How a minority of voters killed a plan to extend the Minuteman Bikeway

A proposal to extend the Minuteman Bikeway from Bedford Depot to the Concord line was defeated earlier this week even though an overwhelming majority of residents voted in favor of it. And that’s a good excuse to rant a bit about how difficult it is to build anything these days.

Bedford, which has an open town meeting, voted by a margin of 350 to 258 to spend $1.5 million on the project — then voted 363 to 235 in favor of taking by eminent domain the easements needed to expand and pave the dirt trail that’s currently there. As Mike Rosenberg reports in The Bedford Citizen, that’s 60% — a substantial margin, but short of the necessary two-thirds.

Now, New England town meetings have been voting down needed spending plans for generations. When I was a kid growing up in Middleborough, town meeting delayed building a new high school for years, resulting double sessions. But the just-say-no mentality appears to have gotten worse.

New York Times columnist and podcast host Ezra Klein has explored on several occasions why we have given a veto to a minority of loud NIMBY types. We are dealing with a pretty horrendous housing shortage in this country and especially in this state, yet it’s proven nearly impossible to build more-dense developments near transportation hubs. Those who want to preserve their two-acre lots in the suburbs turn out to have a louder voice — and more power — than the rest of us.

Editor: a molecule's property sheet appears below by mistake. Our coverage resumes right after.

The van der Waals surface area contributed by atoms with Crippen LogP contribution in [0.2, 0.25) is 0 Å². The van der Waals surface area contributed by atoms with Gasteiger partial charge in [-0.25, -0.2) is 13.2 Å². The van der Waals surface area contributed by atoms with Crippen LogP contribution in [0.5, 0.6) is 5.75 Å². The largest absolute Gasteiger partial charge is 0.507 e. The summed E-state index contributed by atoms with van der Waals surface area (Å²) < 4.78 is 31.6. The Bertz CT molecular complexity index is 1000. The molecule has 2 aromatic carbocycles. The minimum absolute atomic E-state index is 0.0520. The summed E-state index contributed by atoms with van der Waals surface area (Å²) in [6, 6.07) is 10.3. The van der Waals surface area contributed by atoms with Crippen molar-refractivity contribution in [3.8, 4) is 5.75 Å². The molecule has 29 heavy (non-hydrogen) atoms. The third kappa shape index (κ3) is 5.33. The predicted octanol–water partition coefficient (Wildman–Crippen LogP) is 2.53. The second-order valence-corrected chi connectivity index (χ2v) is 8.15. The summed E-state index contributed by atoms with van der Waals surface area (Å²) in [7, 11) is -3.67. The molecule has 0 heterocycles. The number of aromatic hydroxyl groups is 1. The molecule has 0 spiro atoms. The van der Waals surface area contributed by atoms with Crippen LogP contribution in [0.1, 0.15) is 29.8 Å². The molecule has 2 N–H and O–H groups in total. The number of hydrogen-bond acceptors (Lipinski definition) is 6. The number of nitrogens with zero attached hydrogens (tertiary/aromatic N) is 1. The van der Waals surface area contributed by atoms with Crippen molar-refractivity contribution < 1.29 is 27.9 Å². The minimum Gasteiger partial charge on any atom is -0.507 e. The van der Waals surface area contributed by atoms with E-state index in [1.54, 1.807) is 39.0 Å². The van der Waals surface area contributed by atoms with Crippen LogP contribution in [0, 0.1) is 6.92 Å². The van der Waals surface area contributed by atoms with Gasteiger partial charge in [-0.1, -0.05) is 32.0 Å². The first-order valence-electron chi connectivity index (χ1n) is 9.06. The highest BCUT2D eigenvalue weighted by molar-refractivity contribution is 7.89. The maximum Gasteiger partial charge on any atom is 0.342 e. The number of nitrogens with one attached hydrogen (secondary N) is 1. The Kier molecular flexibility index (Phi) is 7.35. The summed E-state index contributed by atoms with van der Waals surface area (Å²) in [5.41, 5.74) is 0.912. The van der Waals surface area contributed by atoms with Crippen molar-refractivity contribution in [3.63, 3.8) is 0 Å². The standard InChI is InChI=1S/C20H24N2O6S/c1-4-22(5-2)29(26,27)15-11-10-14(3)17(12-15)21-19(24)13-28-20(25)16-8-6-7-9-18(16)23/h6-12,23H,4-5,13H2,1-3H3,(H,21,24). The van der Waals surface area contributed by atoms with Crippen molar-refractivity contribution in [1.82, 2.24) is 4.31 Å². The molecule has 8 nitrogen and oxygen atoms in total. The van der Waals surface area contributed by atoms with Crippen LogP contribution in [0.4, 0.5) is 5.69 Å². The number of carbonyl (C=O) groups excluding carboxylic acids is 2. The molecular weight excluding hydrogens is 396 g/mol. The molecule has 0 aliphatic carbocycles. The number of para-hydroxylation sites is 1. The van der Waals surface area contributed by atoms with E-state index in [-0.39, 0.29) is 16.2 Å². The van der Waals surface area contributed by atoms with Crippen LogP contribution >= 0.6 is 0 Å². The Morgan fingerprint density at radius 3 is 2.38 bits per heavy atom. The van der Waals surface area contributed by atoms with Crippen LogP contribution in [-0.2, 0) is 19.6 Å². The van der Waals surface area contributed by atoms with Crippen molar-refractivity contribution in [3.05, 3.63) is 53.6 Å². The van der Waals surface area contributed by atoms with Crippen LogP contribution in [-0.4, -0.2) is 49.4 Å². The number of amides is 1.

As I understand it, the eminent domain takings in Bedford weren’t going to result in any houses being removed. I’ve ridden along the dirt path that’s there now — it’s called the Reformatory Branch Trail because it used to run all the way to the Concord prison — and it’s in the middle of the woods.

And I’m not saying that opponents didn’t have at least an argument to make. A lot of trees would be removed, and the dirt trail, currently underpopulated, would probably become as crowded as the rest of the Minuteman. Which is to say, very. Moreover, the improved Minuteman would end at the Concord line, as there are no plans to extend the Reformatory Branch through Concord to the center of that town. The presence of the Great Meadows National Wildlife Refuge would probably make it impossible in any case.

Yet I’m told that the Reformatory Branch becomes a mud bowl whenever it rains — something I haven’t experienced, since I’ve only ridden it on sunny days. Some residents have also pointed out that a paved path would be more accessible to people with disabilities. In the end, none of that mattered to the minority of voters who wanted to stop the project. And that’s where we are.

Rosenberg describes the proposal as being “on life support.” Ready for interment is more like it.

Does better news coverage lead to greater voter engagement? The answer: It depends.

Meaningful participation in civic life isn’t possible without access to high-quality news and information. Consider the most fundamental aspect of community engagement: voting in local elections. If prospective voters lack the means to inform themselves about candidates for the select board, the city council, the school committee and the like, then it follows that they will be less likely to vote.

But is the reverse also true? Does the presence of a reliable news source result in a higher level of voter participation? To find out, I compared two towns, Bedford and Burlington, both northwest of Boston.